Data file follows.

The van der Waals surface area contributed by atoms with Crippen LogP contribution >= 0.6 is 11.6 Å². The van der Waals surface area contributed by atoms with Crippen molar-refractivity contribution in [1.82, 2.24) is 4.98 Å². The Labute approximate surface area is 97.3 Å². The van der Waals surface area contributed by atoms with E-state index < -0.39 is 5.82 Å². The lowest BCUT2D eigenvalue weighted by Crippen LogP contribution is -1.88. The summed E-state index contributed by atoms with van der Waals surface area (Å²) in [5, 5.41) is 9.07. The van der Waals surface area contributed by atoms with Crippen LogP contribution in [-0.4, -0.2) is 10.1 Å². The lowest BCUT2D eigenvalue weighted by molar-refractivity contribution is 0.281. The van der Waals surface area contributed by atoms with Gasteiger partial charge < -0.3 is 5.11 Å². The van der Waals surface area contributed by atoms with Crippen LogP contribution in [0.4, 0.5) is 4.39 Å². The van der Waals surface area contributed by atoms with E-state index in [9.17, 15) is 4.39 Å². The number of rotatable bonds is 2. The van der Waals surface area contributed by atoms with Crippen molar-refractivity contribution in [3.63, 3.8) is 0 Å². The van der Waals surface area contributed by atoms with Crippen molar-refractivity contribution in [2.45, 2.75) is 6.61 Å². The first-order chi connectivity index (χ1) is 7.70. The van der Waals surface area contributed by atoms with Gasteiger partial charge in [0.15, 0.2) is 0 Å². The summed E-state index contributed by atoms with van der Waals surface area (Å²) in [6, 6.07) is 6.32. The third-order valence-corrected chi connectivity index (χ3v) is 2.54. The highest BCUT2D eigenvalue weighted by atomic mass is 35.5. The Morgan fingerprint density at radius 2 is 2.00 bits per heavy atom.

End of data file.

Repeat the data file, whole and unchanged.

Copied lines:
The van der Waals surface area contributed by atoms with Crippen LogP contribution >= 0.6 is 11.6 Å². The van der Waals surface area contributed by atoms with Crippen molar-refractivity contribution in [1.82, 2.24) is 4.98 Å². The Labute approximate surface area is 97.3 Å². The van der Waals surface area contributed by atoms with E-state index < -0.39 is 5.82 Å². The lowest BCUT2D eigenvalue weighted by Crippen LogP contribution is -1.88. The summed E-state index contributed by atoms with van der Waals surface area (Å²) in [5, 5.41) is 9.07. The van der Waals surface area contributed by atoms with Crippen LogP contribution in [-0.4, -0.2) is 10.1 Å². The lowest BCUT2D eigenvalue weighted by molar-refractivity contribution is 0.281. The van der Waals surface area contributed by atoms with Gasteiger partial charge < -0.3 is 5.11 Å². The van der Waals surface area contributed by atoms with Crippen LogP contribution in [0.4, 0.5) is 4.39 Å². The van der Waals surface area contributed by atoms with E-state index in [9.17, 15) is 4.39 Å². The number of rotatable bonds is 2. The van der Waals surface area contributed by atoms with Crippen molar-refractivity contribution in [3.63, 3.8) is 0 Å². The van der Waals surface area contributed by atoms with Crippen molar-refractivity contribution in [2.45, 2.75) is 6.61 Å². The first-order chi connectivity index (χ1) is 7.70. The van der Waals surface area contributed by atoms with Gasteiger partial charge in [0.15, 0.2) is 0 Å². The summed E-state index contributed by atoms with van der Waals surface area (Å²) in [6, 6.07) is 6.32. The third-order valence-corrected chi connectivity index (χ3v) is 2.54. The highest BCUT2D eigenvalue weighted by atomic mass is 35.5. The Morgan fingerprint density at radius 2 is 2.00 bits per heavy atom.